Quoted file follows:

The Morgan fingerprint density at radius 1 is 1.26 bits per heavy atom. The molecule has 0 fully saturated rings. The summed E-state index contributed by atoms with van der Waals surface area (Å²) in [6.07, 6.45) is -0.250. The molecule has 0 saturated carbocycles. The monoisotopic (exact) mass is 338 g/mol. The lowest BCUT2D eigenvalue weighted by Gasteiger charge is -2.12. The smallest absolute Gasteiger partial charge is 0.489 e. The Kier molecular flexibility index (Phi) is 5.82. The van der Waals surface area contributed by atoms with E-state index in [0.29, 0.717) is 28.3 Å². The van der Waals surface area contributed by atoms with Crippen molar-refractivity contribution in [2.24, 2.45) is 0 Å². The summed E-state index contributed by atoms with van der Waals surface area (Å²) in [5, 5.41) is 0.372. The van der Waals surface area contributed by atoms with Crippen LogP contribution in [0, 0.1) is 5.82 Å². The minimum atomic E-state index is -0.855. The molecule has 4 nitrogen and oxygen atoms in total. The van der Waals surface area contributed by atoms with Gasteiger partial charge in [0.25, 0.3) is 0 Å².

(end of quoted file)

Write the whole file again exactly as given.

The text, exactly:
The Morgan fingerprint density at radius 1 is 1.26 bits per heavy atom. The molecule has 0 fully saturated rings. The summed E-state index contributed by atoms with van der Waals surface area (Å²) in [6.07, 6.45) is -0.250. The molecule has 0 saturated carbocycles. The monoisotopic (exact) mass is 338 g/mol. The lowest BCUT2D eigenvalue weighted by Gasteiger charge is -2.12. The smallest absolute Gasteiger partial charge is 0.489 e. The Kier molecular flexibility index (Phi) is 5.82. The van der Waals surface area contributed by atoms with E-state index in [0.29, 0.717) is 28.3 Å². The van der Waals surface area contributed by atoms with Crippen molar-refractivity contribution in [2.24, 2.45) is 0 Å². The summed E-state index contributed by atoms with van der Waals surface area (Å²) in [5, 5.41) is 0.372. The van der Waals surface area contributed by atoms with Crippen LogP contribution in [0, 0.1) is 5.82 Å². The minimum atomic E-state index is -0.855. The molecule has 4 nitrogen and oxygen atoms in total. The van der Waals surface area contributed by atoms with Gasteiger partial charge in [0.25, 0.3) is 0 Å².